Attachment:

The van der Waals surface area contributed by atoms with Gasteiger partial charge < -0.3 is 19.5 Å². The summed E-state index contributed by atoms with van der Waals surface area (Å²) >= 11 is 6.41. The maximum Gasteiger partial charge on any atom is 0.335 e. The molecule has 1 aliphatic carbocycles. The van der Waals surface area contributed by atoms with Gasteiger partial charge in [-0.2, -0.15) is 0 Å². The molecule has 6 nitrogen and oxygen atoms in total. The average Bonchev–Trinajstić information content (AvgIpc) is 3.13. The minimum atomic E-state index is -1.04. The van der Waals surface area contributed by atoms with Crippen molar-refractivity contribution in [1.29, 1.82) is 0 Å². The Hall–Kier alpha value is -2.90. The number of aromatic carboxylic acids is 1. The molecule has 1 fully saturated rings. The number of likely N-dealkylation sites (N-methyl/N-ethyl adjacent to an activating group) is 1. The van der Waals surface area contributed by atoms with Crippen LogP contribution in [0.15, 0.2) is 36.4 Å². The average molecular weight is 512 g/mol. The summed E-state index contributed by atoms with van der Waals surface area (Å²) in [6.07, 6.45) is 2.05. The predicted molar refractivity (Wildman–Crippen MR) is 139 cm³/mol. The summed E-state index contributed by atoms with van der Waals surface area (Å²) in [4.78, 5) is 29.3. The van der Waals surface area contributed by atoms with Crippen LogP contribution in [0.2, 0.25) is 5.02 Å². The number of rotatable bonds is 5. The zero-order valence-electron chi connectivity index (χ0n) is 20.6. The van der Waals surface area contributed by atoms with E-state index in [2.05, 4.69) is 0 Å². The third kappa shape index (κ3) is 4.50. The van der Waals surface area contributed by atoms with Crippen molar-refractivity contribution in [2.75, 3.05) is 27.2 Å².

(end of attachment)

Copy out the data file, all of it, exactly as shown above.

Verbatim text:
The van der Waals surface area contributed by atoms with Gasteiger partial charge < -0.3 is 19.5 Å². The summed E-state index contributed by atoms with van der Waals surface area (Å²) >= 11 is 6.41. The maximum Gasteiger partial charge on any atom is 0.335 e. The molecule has 1 aliphatic carbocycles. The van der Waals surface area contributed by atoms with Gasteiger partial charge in [-0.2, -0.15) is 0 Å². The molecule has 6 nitrogen and oxygen atoms in total. The average Bonchev–Trinajstić information content (AvgIpc) is 3.13. The minimum atomic E-state index is -1.04. The van der Waals surface area contributed by atoms with Crippen molar-refractivity contribution in [1.29, 1.82) is 0 Å². The Hall–Kier alpha value is -2.90. The number of aromatic carboxylic acids is 1. The molecule has 1 fully saturated rings. The number of likely N-dealkylation sites (N-methyl/N-ethyl adjacent to an activating group) is 1. The van der Waals surface area contributed by atoms with Crippen LogP contribution in [0.15, 0.2) is 36.4 Å². The average molecular weight is 512 g/mol. The summed E-state index contributed by atoms with van der Waals surface area (Å²) in [6.07, 6.45) is 2.05. The predicted molar refractivity (Wildman–Crippen MR) is 139 cm³/mol. The summed E-state index contributed by atoms with van der Waals surface area (Å²) in [4.78, 5) is 29.3. The van der Waals surface area contributed by atoms with Crippen LogP contribution in [0.2, 0.25) is 5.02 Å². The number of rotatable bonds is 5. The zero-order valence-electron chi connectivity index (χ0n) is 20.6. The van der Waals surface area contributed by atoms with E-state index in [2.05, 4.69) is 0 Å². The third kappa shape index (κ3) is 4.50. The van der Waals surface area contributed by atoms with Crippen molar-refractivity contribution in [2.75, 3.05) is 27.2 Å².